Introduction

Work-Study or Volunteering: Working in a school lab

Work-Study or Volunteering: Working in a school lab

Anyone who’s taken an intro-level science course at U of T is familiar with the undergrad science lab: it’s big, it’s hairy, it appears every other week in three-hour segments, and it leaves you feeling that while you’ve learned some hard skills (do not pour water into acid!), you haven’t necessarily picked up a whole lot about what constitutes the real material of experimental science. Much rarer is the elusive and mysterious beast popularly known as the scientific process, the means by which questions about the world are transformed into statistically significant statements, and perhaps eventually translated into theory.

Some of you may know that as the grand finale to my see-saw of an undergrad career, I’ve just switched over to biology, giving myself a year to finish a bio major (yikes!). In that time, my goal is to get at least a somewhat tangible idea about the scientific process: what goes into creating scientific hypotheses, planning and implementing experiments, and (scariest of all) understanding the statistical applications that make sense of everything. Because I’m seeking answers to these questions, I applied to work in one of the school’s EEB labs, which is how I ended up volunteering in the Stinchcombe lab. In an attempt to describe in fewer than four thousand words the benefits of this endeavour, I’ve compiled a short list of some of the already discovererd highlights of working there:

a) In a half-day of safety training (free pizza at lunch) I learned that to make fire extinguishers work, you must pull out the little pin. Also, don’t get an HF burn unless you really want to rid yourself of your bones.

b) I’ve learned how to use an autoclave, which means I can start to sterilize stuff. My boyfriend keeps suggesting, with sidelong glances at the kitchen counter, that I bring our dirty dishes to school.

c) I’ve been meeting undergrad and grad students who work in the lab. This is definitely the most interesting part of the experience so far. They’re all friendly, and have all had things to say about studying science at the graduate and undergraduate level. Plus, they don’t seem to mind if I ask them [probably naive] questions about their studies and their experiments.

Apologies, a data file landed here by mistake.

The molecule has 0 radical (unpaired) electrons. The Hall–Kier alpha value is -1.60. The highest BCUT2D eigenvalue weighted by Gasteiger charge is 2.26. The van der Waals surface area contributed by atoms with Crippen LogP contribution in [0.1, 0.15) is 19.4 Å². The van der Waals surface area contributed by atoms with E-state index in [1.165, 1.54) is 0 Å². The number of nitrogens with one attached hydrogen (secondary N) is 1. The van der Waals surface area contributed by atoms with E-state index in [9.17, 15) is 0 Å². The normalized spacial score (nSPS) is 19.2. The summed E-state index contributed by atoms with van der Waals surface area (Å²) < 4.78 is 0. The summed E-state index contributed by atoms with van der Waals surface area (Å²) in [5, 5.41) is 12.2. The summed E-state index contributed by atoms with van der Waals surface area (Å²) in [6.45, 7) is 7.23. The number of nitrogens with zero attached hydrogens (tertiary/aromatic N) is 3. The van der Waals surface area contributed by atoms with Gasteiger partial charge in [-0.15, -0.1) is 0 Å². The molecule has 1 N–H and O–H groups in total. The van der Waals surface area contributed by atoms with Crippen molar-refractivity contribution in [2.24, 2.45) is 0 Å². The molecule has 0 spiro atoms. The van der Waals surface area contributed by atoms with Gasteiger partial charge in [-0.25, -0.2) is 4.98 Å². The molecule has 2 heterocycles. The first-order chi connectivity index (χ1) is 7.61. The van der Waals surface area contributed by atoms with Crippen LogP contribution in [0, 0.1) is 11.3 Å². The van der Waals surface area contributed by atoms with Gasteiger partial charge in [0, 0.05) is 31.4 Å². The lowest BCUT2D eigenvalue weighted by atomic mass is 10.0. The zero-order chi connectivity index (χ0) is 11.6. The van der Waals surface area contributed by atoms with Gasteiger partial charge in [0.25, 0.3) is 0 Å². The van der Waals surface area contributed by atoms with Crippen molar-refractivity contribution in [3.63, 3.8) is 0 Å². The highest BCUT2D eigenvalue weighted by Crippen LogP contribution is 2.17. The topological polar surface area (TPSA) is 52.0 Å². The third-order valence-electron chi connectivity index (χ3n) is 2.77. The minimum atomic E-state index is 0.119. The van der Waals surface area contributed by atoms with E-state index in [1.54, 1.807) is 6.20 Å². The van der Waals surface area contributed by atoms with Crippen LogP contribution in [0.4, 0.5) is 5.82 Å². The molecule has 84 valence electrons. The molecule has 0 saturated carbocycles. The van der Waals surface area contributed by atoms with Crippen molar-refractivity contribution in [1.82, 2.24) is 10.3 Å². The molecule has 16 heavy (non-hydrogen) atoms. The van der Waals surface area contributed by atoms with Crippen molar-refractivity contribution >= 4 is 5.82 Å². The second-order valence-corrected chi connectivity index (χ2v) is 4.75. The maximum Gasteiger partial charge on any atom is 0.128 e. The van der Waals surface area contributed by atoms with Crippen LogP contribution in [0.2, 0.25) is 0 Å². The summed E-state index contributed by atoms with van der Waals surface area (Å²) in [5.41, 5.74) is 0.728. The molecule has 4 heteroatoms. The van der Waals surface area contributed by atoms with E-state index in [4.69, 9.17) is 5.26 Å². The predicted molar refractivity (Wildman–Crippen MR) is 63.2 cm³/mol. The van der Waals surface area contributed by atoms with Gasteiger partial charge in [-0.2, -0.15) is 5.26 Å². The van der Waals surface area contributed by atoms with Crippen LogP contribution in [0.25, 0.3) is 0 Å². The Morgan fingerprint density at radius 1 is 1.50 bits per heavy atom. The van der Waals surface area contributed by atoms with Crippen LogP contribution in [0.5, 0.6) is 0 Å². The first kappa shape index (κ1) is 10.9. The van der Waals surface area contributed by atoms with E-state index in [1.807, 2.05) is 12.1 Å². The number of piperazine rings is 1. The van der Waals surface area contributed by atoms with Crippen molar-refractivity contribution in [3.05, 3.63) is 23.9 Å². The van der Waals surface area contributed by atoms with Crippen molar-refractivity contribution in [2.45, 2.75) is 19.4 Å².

d) I will never forget how to re-zero a scale. It’s only my second week, but already I’ve become a proficient: I’ve been weighing dry plants with verve.

e) I’ve been introduced to the rooftop greenhouses above the Earth Sciences building. While helping a PhD student from another lab, the Weis Lab, plant mustard seeds one morning, I had more opportunity to ask a bunch of questions.

  

f) I’ve learned that there are hot fridges, big walk-in ovens where plants are kept dry. Also, certain hallways in the basement of the Earth Sciences building smell a lot like real farm fields — not the manure part of farm fields, but the plant part — which makes me feel a little nostalgic for school, despite the fact that I haven’t yet flown the U of T nest.

All in all, I’m feeling optimistic. It’s only been two weeks and I’ve already learned a lot. While I can’t expect a volunteer position (or the people who work in the lab) to provide me with all the answers to my questions, it seems like a great place to get an introduction to how science works outside the realm of the inorganic three-hour undergraduate lab.

For others looking to get experience in labs, there are numerous paid and unpaid lab positions available through the school, thanks to the work-study program. To get a paid position, which involves working directly through the university’s various departments, you first need to go (virtually or in the flesh) to the Career Centre, where something like 1,357 job postings can be found. You must have qualified for OSAP to be eligible for work-study, and you have to apply before October 30. While I’ve been warned that most of the positions get filled within the first couple of weeks of class, there are still a few employers accepting résumés. There are also volunteer positions, if the jobs are taken up or you’re unable to commit for both school terms.